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All Dolled Up: Eric Fischl Examines ‘Disturbing Innocence’ in Chelsea Group Show

Jake and Dinos Chapman,  Doggy, 1997.COURTESY THE FLAG ART FOUNDATION

Jake and Dinos Chapman, Doggy, 1997.


The Saturday before last, Chelsea’s Flag Art Foundation opened “Disturbing Innocence,” a wonderfully weird and beguiling show about dolls curated by the artist Eric Fischl. Every piece in this show has something to do with some kind of doll, from Mike Kelley’s stuffed rags to Jennifer Rubell’s buxom, life-sized mannequin, whose crotch visitors can use to crack walnuts (which are provided by the gallery). There’s also a bust by Giacometti and a 1938 sculpture by Hans Bellmer of a pile of breasts rising to heaven as they grow in size.

Stepping out of the elevator, one is met by images of suburban order—the show is inspired, in part, by Fischl’s childhood in suburban Long Island—including a sculpture by Roy Lichtenstein and an image by Gregory Crewdson. Around the corner, the show gets into what the catalogue calls “mannequins, morphs, and robots,” where Louise Bourgeois’s mummy-like couple in pale pink appear to be doing something in between copulating and dying, and an untitled Robert Gober sculpture turns outdoor plastic café chairs into a nightmare. Male childhood, Fischl told me, as we walked around the show, often features some point at which the boy-child feels the need to destroy his dolls. We stopped in front of a Henry Darger which features men in hats strangling little naked girls.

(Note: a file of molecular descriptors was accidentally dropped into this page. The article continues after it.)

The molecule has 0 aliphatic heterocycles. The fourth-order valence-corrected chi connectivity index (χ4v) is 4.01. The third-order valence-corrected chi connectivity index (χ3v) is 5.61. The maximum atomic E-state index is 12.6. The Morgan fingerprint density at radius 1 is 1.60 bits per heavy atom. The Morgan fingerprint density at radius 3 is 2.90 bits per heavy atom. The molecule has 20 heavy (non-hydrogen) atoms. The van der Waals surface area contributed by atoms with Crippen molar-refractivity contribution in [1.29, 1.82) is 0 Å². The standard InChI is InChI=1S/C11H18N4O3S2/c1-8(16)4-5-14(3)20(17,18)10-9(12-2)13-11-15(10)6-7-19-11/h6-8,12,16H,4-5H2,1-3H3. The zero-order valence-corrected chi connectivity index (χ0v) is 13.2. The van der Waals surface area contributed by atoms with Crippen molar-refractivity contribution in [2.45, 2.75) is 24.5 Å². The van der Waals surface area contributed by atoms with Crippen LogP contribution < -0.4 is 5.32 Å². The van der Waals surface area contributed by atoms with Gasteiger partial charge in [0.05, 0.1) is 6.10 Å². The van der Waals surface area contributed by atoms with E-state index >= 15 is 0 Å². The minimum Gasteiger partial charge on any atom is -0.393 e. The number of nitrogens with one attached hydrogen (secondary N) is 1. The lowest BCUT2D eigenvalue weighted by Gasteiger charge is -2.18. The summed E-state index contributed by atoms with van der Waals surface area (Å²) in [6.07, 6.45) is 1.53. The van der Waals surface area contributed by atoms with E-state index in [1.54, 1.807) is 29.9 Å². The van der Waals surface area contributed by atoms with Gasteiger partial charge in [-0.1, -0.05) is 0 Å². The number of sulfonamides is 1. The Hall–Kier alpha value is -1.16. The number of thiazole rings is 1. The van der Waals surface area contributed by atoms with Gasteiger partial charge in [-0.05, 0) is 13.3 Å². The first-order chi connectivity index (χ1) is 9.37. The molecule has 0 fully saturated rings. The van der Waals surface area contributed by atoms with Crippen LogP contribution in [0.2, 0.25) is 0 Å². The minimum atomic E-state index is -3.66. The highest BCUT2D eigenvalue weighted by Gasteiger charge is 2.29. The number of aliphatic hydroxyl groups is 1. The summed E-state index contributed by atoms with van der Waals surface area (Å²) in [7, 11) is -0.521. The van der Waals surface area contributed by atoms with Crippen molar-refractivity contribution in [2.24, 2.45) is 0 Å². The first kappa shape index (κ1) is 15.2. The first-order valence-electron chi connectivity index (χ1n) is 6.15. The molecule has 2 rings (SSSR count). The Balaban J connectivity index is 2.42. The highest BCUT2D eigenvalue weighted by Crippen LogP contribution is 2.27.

Don’t leave the show without going upstairs—that’s where things get really weird. There are RealDolls (sex dolls) involved, and a bed that looks like it should be in a hotel that charges by the hour.

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